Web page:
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Great Test Matches XII : South Africa v. New Zealand, Johannesburg 1953
by Gulu Ezekiel
Nov 28, 2008
The Johannesburg Test match of December 1953 produced drama and pathos rarely equaled before or since in a sporting event. The result of the match was rarely in doubt from the second day onwards. South Africa were in the ascendant and would win the series 4-0 against New Zealand who had yet to taste victory in the Test arena after nearly 25 years of trying.

But results were inconsequential considering the emotion generated by a tragic accident back home which plunged the gallant Kiwis--and one man in particular-into grief. The first Test at Durban had been won by an innings by the home side but now after the first day's play of the second Test, hopes rose in the New Zealand camp. Their modest seam bowling attack of Bob Blair, John Reid, Guy Overton, Tony MacGibbon and Geoff Rabone had pegged back the mighty Springbok batting to leave them struggling at 259 for eight.

It was a happy Kiwi camp that celebrated Christmas on the rest day the next day. The buoyant mood was to be short-lived but not for cricketing reasons. News began filtering in of a train crash back home on Christmas Eve. The death toll was terrible-151 had perished in New Zealand's worst accident.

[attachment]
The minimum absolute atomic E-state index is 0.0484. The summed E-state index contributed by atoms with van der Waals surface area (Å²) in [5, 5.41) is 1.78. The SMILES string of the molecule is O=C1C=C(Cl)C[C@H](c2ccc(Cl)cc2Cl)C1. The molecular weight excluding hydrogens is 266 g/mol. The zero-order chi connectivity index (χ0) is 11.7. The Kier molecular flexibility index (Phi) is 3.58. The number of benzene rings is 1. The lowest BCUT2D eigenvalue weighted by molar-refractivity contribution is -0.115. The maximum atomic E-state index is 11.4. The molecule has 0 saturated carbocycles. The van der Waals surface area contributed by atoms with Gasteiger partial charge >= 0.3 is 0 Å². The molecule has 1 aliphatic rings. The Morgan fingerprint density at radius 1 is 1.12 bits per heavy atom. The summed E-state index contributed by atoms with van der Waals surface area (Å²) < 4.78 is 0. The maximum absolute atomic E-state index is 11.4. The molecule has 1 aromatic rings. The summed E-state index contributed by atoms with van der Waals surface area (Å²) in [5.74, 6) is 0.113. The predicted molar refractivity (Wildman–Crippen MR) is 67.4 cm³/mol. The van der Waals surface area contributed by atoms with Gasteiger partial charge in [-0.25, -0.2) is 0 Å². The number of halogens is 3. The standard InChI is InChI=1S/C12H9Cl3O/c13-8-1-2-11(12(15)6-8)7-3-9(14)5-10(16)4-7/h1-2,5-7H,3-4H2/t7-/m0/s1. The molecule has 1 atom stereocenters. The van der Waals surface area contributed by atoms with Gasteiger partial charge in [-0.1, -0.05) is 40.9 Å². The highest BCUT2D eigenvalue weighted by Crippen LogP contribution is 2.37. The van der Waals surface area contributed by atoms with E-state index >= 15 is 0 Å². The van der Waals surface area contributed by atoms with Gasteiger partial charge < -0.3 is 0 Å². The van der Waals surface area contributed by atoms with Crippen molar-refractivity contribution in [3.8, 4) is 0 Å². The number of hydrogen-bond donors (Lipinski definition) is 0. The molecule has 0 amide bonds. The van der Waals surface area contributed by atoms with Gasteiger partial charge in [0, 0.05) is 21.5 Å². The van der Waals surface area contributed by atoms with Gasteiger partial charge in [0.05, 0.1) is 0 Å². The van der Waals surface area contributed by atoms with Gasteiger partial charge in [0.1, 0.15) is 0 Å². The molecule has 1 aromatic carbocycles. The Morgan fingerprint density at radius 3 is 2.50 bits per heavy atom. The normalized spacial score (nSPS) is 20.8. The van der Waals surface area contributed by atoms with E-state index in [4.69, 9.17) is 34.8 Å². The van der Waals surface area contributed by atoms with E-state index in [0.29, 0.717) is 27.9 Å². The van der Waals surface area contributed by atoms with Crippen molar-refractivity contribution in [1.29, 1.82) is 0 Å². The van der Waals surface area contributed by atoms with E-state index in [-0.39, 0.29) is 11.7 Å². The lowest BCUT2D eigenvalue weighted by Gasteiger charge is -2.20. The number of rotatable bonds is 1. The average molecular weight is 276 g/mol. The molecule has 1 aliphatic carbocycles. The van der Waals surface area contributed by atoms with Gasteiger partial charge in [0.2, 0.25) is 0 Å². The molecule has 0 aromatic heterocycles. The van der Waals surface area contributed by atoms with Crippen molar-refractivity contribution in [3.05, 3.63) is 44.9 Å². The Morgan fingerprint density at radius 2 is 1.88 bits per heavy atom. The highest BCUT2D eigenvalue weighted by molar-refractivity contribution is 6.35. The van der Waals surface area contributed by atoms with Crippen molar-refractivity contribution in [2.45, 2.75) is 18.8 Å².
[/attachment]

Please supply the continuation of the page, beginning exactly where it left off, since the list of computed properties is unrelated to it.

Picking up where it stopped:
To make things worse for the stunned cricketers so far from home, one of the victims was the young fiancee of Blair. A shattered team with Blair left behind at the hotel to grieve his loss-it was announced that he had withdrawn from the Test-made their way back to the ground on Boxing Day to resume the match, though with heavy hearts. Flags of both teams were flying at half-mast in mourning and though a full house had turned up, the tragedy was not far from everyone's minds. For the tourists, something in the circumstances as mundane as a cricket match meant they could hardly be expected to have their minds on the match. Further, a complete list of casualties had not yet reached them and this only heightened their concerns.

Captain Rabone tried to rally his troops at a meeting, asking them to concentrate on the cricket. It would not be easy. Their top batsman Bert Sutcliffe remembered "a sort of 'what are we doing here anyway'"feeling in the ranks.

The Springbok innings was wrapped up for 271 and the Kiwi batsmen now prepared to face the swing of Dave Ironside and the ferocious pace of the young Neil Adcock who had made his debut in the first Test.

Just 22, Adcock had already acquired a fearsome reputation and the Durban wicket was ideally suited to him. No wonder it had acquired the tag of 'dcock's Alley' Ironside had Rabone out for 1 and Adcock removed Murray Chapple to have them tottering at 9 for 2 in the third over. Sutcliffe had opened at Durban but now he walked to the wicket with the innings already in crisis. Three balls later he was pole-axed by Adcock and had to be helped from the ground. Twice he fainted at the hospital and it was announced he would not bat again.

The situation was dire for the Kiwis and only got worse after stalwart John Reid (3) was sent back by Adcock-23 for 3. This after being struck five times on the body. The match was turning into a massacre and even the partisan spectators began to feel for the Kiwis."take him off!"they began to scream as Adcock hit new man Lawrie Miller on the chest, forcing him to cough blood and leave the field and head to hospital. The green pitch was turning Adcock into a demon bowler.